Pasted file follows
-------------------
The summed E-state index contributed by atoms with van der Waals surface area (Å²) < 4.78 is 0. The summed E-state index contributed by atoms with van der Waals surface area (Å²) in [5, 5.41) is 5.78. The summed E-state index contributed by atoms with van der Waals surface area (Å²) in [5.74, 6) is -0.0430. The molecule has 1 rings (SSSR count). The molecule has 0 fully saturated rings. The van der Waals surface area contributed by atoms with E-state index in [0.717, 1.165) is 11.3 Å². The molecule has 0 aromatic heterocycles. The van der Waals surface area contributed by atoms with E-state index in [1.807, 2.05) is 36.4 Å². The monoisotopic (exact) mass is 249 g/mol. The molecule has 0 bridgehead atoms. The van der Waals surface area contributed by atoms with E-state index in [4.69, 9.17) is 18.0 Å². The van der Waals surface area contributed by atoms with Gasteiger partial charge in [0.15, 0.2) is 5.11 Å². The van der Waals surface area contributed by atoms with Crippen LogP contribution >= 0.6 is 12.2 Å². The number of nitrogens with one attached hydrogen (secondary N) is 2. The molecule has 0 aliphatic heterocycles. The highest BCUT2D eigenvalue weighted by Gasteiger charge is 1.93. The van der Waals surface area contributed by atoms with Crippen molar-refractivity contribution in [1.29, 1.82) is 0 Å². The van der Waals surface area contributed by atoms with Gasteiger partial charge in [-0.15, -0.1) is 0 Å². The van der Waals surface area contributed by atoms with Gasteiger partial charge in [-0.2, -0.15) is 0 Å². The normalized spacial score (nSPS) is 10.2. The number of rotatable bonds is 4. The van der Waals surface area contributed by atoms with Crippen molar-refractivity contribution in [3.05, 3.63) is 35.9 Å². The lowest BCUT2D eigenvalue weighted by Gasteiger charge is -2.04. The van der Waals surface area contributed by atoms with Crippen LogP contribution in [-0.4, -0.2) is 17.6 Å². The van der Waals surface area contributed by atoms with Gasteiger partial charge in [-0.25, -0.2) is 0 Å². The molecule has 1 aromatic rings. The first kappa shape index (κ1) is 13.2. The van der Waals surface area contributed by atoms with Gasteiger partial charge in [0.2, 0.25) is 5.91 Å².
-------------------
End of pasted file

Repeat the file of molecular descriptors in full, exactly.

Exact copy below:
The summed E-state index contributed by atoms with van der Waals surface area (Å²) < 4.78 is 0. The summed E-state index contributed by atoms with van der Waals surface area (Å²) in [5, 5.41) is 5.78. The summed E-state index contributed by atoms with van der Waals surface area (Å²) in [5.74, 6) is -0.0430. The molecule has 1 rings (SSSR count). The molecule has 0 fully saturated rings. The van der Waals surface area contributed by atoms with E-state index in [0.717, 1.165) is 11.3 Å². The molecule has 0 aromatic heterocycles. The van der Waals surface area contributed by atoms with E-state index in [1.807, 2.05) is 36.4 Å². The monoisotopic (exact) mass is 249 g/mol. The molecule has 0 bridgehead atoms. The van der Waals surface area contributed by atoms with E-state index in [4.69, 9.17) is 18.0 Å². The van der Waals surface area contributed by atoms with Gasteiger partial charge in [0.15, 0.2) is 5.11 Å². The van der Waals surface area contributed by atoms with Crippen LogP contribution >= 0.6 is 12.2 Å². The number of nitrogens with one attached hydrogen (secondary N) is 2. The molecule has 0 aliphatic heterocycles. The highest BCUT2D eigenvalue weighted by Gasteiger charge is 1.93. The van der Waals surface area contributed by atoms with Crippen molar-refractivity contribution in [1.29, 1.82) is 0 Å². The van der Waals surface area contributed by atoms with Gasteiger partial charge in [-0.15, -0.1) is 0 Å². The van der Waals surface area contributed by atoms with Gasteiger partial charge in [-0.2, -0.15) is 0 Å². The normalized spacial score (nSPS) is 10.2. The number of rotatable bonds is 4. The van der Waals surface area contributed by atoms with Crippen molar-refractivity contribution in [3.05, 3.63) is 35.9 Å². The lowest BCUT2D eigenvalue weighted by Gasteiger charge is -2.04. The van der Waals surface area contributed by atoms with Crippen LogP contribution in [-0.4, -0.2) is 17.6 Å². The van der Waals surface area contributed by atoms with Gasteiger partial charge in [-0.25, -0.2) is 0 Å². The molecule has 1 aromatic rings. The first kappa shape index (κ1) is 13.2. The van der Waals surface area contributed by atoms with Gasteiger partial charge in [0.2, 0.25) is 5.91 Å².